The first battle: Painting commissioned by NSHA depicts history at Nipsachuck

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Artist Tap Dibner. and NSHA chief genealogist and board member Lynn Pelletier stand with the new artwork to be hung in Memorial Town Hall.

NORTH SMITHFIELD – Nearly 350 years ago, militiamen from colonies in Massachusetts pursued Metacomet, or King Philip, from Swansea, Mass. to Nipsachuck – an area in North Smithfield inhabited by the Wampanoag Tribe.

Early in the morning on August 1, 1675, more than 50 militiamen opened fire on five native women who were heading to the planting fields to pick beans, killing two of them. Philip and his warriors ran to the sound of gunfire. 

After a day of fighting, Philip and his band escaped north to join forces with the Nipmuc Tribe. 

The skirmish became known as the First Battle of Nipsachuck – and was the second engagement of King Philip’s War, fought between the Wampanoag Tribe and their allies against the New England colonies from 1675 to 1676.

Now, the historically significant event has been memorialized in a painting, set to hang on the walls of the former North Smithfield Town Hall.

“The NSHA Board of Directors agreed that a very good way to promote and preserve the Nipsachuck area was to commission a historical painting that helps to tell its amazing story,” explained Richard Keene, president of the North Smithfield Heritage Association.

Keene’s group commissioned the piece from historical artist Tal Dibner, of Needham, Mass., who painted the scene, portraying the opening moments of the battle.

Locals can now visit and view the painting – if not the exact site of said battle. Keene notes that no one is sure exactly where that first battle took place because it was a running fight that lasted from dawn to dusk – and it covered a lot of ground.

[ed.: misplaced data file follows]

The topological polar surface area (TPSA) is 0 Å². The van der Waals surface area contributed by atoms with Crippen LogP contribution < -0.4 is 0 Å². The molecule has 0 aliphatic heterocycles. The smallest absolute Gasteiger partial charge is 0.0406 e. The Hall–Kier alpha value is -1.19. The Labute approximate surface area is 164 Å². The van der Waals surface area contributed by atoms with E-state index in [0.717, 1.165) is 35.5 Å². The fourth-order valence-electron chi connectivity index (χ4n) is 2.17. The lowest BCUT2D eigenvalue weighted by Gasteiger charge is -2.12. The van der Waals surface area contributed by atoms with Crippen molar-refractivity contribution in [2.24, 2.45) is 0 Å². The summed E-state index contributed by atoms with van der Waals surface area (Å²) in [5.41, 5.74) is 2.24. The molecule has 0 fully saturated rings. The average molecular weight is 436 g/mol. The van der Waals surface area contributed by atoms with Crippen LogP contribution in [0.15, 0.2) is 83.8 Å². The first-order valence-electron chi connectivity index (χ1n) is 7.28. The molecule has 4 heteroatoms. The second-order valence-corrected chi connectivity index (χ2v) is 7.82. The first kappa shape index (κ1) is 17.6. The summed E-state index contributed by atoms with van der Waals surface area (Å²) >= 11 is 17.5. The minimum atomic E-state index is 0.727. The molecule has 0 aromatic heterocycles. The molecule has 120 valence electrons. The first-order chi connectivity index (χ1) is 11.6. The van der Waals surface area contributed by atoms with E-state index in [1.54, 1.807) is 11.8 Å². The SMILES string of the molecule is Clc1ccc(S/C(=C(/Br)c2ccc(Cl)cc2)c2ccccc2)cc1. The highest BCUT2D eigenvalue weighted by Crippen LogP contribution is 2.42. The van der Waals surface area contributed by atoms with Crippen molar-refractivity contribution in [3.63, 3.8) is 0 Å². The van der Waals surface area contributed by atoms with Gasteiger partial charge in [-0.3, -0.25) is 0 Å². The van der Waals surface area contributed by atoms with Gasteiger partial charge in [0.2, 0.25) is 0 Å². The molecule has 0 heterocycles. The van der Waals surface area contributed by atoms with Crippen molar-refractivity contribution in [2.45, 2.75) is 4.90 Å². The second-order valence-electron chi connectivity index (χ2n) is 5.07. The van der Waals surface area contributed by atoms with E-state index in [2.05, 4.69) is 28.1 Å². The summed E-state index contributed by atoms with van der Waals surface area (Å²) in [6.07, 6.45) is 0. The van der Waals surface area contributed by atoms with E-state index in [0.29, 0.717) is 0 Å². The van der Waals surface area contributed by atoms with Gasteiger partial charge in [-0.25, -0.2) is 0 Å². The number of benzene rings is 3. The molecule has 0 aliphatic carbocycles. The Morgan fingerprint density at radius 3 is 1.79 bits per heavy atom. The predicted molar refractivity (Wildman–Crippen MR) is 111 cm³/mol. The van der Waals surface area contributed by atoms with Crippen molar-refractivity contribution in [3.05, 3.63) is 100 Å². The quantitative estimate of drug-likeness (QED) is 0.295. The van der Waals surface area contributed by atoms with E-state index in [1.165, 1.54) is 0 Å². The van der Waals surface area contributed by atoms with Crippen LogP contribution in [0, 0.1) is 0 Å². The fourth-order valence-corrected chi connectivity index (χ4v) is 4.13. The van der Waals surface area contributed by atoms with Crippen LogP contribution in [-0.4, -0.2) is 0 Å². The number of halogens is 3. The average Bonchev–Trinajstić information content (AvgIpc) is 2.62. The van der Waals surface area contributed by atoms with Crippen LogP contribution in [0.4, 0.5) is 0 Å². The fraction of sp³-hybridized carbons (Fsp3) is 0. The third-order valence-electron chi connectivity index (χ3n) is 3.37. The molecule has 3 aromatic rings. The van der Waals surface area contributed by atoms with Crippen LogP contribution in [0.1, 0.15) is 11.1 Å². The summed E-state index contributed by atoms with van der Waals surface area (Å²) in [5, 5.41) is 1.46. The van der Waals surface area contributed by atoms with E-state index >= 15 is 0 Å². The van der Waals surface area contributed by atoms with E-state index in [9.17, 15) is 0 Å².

He noted that there is also little first-hand documentation available on the subject.

“We know that the first land purchases made from the natives in what is now North Smithfield included ‘Indian Planting Grounds’ in the Primrose/Nipsachuck area,” he said. “Although we can’t prove it yet, we think much of the battle took place along the Woonasquatucket River bank where Material Sand and Stone as well as Goodwin Brothers Farm fields are currently located, and that it ended near the Blunders.”    

An exact location is known for the other major town-based encounter in King Philip’s War – known as the Second Battle of Nipsachuck – which happened a year later. That fight took place in the vicinity of Cat Hill, which is now registered as a National Battlefield by the National Park Service thanks, in part, to an archaeological survey funded by NPS’s American Battlefield Protection Program in 2009.

The inclusion of the battle site speaks to the region’s importance, not just to local preservationists, but on a national scale. The NSHA has hosted school and public field trips to Nipsachuck over the past four years, where members explain the area’s historical and cultural significance. Keene said that in the future, they hope to commission another painting that portrays the Second Battle of Nipsachuck and eventually, to obtain grant money to film a documentary.

As for that first battle where Philip ultimately escaped, contemporary critics and historians have condemned the militia for not pushing on further and ending the war that day. Scholars have noted the colonists may have been uncertain of battle tactics in the densely-vegetated swampland and instead, the war would continued for another year.

The NSHA will frame the new painting and display it at the Memorial Town Building at 1 Main St., where locals will be able to view it in person.

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